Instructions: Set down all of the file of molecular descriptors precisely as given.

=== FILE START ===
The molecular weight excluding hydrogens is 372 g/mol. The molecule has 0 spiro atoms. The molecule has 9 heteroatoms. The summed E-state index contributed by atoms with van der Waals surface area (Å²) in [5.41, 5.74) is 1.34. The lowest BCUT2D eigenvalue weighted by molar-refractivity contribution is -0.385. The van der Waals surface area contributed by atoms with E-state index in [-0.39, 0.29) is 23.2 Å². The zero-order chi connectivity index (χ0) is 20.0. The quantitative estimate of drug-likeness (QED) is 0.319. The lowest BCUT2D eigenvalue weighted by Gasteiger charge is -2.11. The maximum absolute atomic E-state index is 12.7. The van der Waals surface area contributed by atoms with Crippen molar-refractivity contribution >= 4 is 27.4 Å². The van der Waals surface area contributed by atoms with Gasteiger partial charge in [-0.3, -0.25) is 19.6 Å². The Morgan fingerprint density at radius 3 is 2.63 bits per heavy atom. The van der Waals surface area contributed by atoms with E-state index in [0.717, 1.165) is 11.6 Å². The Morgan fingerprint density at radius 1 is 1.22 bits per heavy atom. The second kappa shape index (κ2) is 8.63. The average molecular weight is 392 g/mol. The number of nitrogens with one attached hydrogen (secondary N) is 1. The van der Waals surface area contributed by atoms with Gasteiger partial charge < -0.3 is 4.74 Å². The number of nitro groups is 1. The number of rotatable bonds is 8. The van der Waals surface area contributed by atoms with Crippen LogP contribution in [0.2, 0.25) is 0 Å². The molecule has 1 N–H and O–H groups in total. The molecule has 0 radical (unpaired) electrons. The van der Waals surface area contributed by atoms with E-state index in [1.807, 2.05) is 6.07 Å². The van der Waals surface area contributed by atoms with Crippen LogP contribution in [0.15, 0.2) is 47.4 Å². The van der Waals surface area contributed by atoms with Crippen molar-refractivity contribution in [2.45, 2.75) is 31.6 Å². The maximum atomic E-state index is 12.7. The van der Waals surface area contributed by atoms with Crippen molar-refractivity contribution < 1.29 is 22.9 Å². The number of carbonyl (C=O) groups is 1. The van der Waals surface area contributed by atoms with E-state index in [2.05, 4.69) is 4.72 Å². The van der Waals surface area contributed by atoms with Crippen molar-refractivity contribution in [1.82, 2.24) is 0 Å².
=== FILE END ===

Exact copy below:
The molecular weight excluding hydrogens is 372 g/mol. The molecule has 0 spiro atoms. The molecule has 9 heteroatoms. The summed E-state index contributed by atoms with van der Waals surface area (Å²) in [5.41, 5.74) is 1.34. The lowest BCUT2D eigenvalue weighted by molar-refractivity contribution is -0.385. The van der Waals surface area contributed by atoms with E-state index in [-0.39, 0.29) is 23.2 Å². The zero-order chi connectivity index (χ0) is 20.0. The quantitative estimate of drug-likeness (QED) is 0.319. The lowest BCUT2D eigenvalue weighted by Gasteiger charge is -2.11. The maximum absolute atomic E-state index is 12.7. The van der Waals surface area contributed by atoms with Crippen molar-refractivity contribution >= 4 is 27.4 Å². The van der Waals surface area contributed by atoms with Gasteiger partial charge in [-0.3, -0.25) is 19.6 Å². The Morgan fingerprint density at radius 3 is 2.63 bits per heavy atom. The van der Waals surface area contributed by atoms with E-state index in [0.717, 1.165) is 11.6 Å². The Morgan fingerprint density at radius 1 is 1.22 bits per heavy atom. The second kappa shape index (κ2) is 8.63. The average molecular weight is 392 g/mol. The number of nitrogens with one attached hydrogen (secondary N) is 1. The van der Waals surface area contributed by atoms with Gasteiger partial charge < -0.3 is 4.74 Å². The number of nitro groups is 1. The number of rotatable bonds is 8. The van der Waals surface area contributed by atoms with Crippen LogP contribution in [0.2, 0.25) is 0 Å². The molecule has 1 N–H and O–H groups in total. The molecule has 0 radical (unpaired) electrons. The van der Waals surface area contributed by atoms with E-state index in [1.807, 2.05) is 6.07 Å². The van der Waals surface area contributed by atoms with Crippen LogP contribution in [0.15, 0.2) is 47.4 Å². The van der Waals surface area contributed by atoms with Crippen molar-refractivity contribution in [2.45, 2.75) is 31.6 Å². The maximum atomic E-state index is 12.7. The van der Waals surface area contributed by atoms with Crippen molar-refractivity contribution < 1.29 is 22.9 Å². The number of carbonyl (C=O) groups is 1. The van der Waals surface area contributed by atoms with E-state index in [2.05, 4.69) is 4.72 Å². The van der Waals surface area contributed by atoms with Crippen molar-refractivity contribution in [1.82, 2.24) is 0 Å².